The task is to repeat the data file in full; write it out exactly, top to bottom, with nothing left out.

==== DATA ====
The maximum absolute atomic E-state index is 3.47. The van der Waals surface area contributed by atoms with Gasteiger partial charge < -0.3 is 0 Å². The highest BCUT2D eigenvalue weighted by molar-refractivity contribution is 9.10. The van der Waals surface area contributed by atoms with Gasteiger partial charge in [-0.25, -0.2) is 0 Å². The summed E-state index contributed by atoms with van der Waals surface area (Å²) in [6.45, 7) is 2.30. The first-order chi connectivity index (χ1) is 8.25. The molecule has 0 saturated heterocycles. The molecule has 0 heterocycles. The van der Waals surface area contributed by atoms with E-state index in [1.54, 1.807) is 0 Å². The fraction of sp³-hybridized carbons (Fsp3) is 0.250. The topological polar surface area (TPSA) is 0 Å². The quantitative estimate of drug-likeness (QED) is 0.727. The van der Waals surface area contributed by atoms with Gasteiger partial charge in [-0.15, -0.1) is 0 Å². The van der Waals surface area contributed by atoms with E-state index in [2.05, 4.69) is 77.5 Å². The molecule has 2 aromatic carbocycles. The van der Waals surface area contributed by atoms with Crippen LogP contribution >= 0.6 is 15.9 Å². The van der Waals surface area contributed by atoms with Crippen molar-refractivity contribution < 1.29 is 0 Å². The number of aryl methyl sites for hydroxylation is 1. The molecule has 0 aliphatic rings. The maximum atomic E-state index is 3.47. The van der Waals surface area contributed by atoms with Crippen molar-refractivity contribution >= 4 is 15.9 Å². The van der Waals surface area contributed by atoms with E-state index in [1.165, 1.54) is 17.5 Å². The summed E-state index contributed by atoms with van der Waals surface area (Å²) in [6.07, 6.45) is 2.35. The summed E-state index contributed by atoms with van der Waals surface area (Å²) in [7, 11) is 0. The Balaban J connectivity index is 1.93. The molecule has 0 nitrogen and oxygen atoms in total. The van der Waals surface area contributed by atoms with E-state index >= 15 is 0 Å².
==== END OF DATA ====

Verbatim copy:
The maximum absolute atomic E-state index is 3.47. The van der Waals surface area contributed by atoms with Gasteiger partial charge < -0.3 is 0 Å². The highest BCUT2D eigenvalue weighted by molar-refractivity contribution is 9.10. The van der Waals surface area contributed by atoms with Gasteiger partial charge in [-0.25, -0.2) is 0 Å². The summed E-state index contributed by atoms with van der Waals surface area (Å²) in [6.45, 7) is 2.30. The first-order chi connectivity index (χ1) is 8.25. The molecule has 0 saturated heterocycles. The molecule has 0 heterocycles. The van der Waals surface area contributed by atoms with E-state index in [1.54, 1.807) is 0 Å². The fraction of sp³-hybridized carbons (Fsp3) is 0.250. The topological polar surface area (TPSA) is 0 Å². The quantitative estimate of drug-likeness (QED) is 0.727. The van der Waals surface area contributed by atoms with Gasteiger partial charge in [-0.15, -0.1) is 0 Å². The van der Waals surface area contributed by atoms with E-state index in [2.05, 4.69) is 77.5 Å². The molecule has 2 aromatic carbocycles. The van der Waals surface area contributed by atoms with Crippen LogP contribution >= 0.6 is 15.9 Å². The van der Waals surface area contributed by atoms with Crippen molar-refractivity contribution < 1.29 is 0 Å². The number of aryl methyl sites for hydroxylation is 1. The molecule has 0 aliphatic rings. The maximum atomic E-state index is 3.47. The van der Waals surface area contributed by atoms with Crippen molar-refractivity contribution >= 4 is 15.9 Å². The van der Waals surface area contributed by atoms with E-state index in [1.165, 1.54) is 17.5 Å². The summed E-state index contributed by atoms with van der Waals surface area (Å²) in [6.07, 6.45) is 2.35. The summed E-state index contributed by atoms with van der Waals surface area (Å²) in [7, 11) is 0. The Balaban J connectivity index is 1.93. The molecule has 0 nitrogen and oxygen atoms in total. The van der Waals surface area contributed by atoms with E-state index >= 15 is 0 Å².